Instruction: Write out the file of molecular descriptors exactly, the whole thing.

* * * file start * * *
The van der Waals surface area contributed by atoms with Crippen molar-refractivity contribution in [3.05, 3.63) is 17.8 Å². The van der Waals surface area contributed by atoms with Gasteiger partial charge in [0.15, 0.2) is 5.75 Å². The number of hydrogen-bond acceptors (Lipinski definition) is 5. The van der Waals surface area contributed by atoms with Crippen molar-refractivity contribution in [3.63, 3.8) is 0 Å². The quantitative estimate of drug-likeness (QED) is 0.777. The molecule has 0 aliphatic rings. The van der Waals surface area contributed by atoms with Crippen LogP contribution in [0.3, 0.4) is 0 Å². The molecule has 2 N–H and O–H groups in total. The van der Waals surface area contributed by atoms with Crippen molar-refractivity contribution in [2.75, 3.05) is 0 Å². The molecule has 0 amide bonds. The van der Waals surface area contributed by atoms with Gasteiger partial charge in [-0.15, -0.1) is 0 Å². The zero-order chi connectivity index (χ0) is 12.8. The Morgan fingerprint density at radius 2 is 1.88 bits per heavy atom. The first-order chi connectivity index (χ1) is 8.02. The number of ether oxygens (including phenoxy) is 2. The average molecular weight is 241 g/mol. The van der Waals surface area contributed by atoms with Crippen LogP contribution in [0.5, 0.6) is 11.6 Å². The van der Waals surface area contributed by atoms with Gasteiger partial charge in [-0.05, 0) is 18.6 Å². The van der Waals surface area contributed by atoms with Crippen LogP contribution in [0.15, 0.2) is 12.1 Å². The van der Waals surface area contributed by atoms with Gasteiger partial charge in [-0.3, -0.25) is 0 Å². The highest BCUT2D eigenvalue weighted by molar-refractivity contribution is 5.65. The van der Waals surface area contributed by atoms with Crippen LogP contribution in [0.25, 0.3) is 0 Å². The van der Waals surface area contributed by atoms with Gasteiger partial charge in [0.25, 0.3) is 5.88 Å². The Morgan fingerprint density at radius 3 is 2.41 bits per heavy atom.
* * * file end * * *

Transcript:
The van der Waals surface area contributed by atoms with Crippen molar-refractivity contribution in [3.05, 3.63) is 17.8 Å². The van der Waals surface area contributed by atoms with Gasteiger partial charge in [0.15, 0.2) is 5.75 Å². The number of hydrogen-bond acceptors (Lipinski definition) is 5. The van der Waals surface area contributed by atoms with Crippen molar-refractivity contribution in [3.63, 3.8) is 0 Å². The quantitative estimate of drug-likeness (QED) is 0.777. The molecule has 0 aliphatic rings. The van der Waals surface area contributed by atoms with Crippen LogP contribution in [0.3, 0.4) is 0 Å². The molecule has 2 N–H and O–H groups in total. The van der Waals surface area contributed by atoms with Crippen molar-refractivity contribution in [2.75, 3.05) is 0 Å². The molecule has 0 amide bonds. The van der Waals surface area contributed by atoms with Gasteiger partial charge in [-0.15, -0.1) is 0 Å². The zero-order chi connectivity index (χ0) is 12.8. The Morgan fingerprint density at radius 2 is 1.88 bits per heavy atom. The first-order chi connectivity index (χ1) is 8.02. The number of ether oxygens (including phenoxy) is 2. The average molecular weight is 241 g/mol. The van der Waals surface area contributed by atoms with Crippen LogP contribution in [0.5, 0.6) is 11.6 Å². The van der Waals surface area contributed by atoms with Gasteiger partial charge in [-0.05, 0) is 18.6 Å². The van der Waals surface area contributed by atoms with Crippen LogP contribution in [0.15, 0.2) is 12.1 Å². The van der Waals surface area contributed by atoms with Gasteiger partial charge in [-0.3, -0.25) is 0 Å². The highest BCUT2D eigenvalue weighted by molar-refractivity contribution is 5.65. The van der Waals surface area contributed by atoms with Crippen LogP contribution in [0.25, 0.3) is 0 Å². The van der Waals surface area contributed by atoms with Gasteiger partial charge in [0.25, 0.3) is 5.88 Å². The Morgan fingerprint density at radius 3 is 2.41 bits per heavy atom.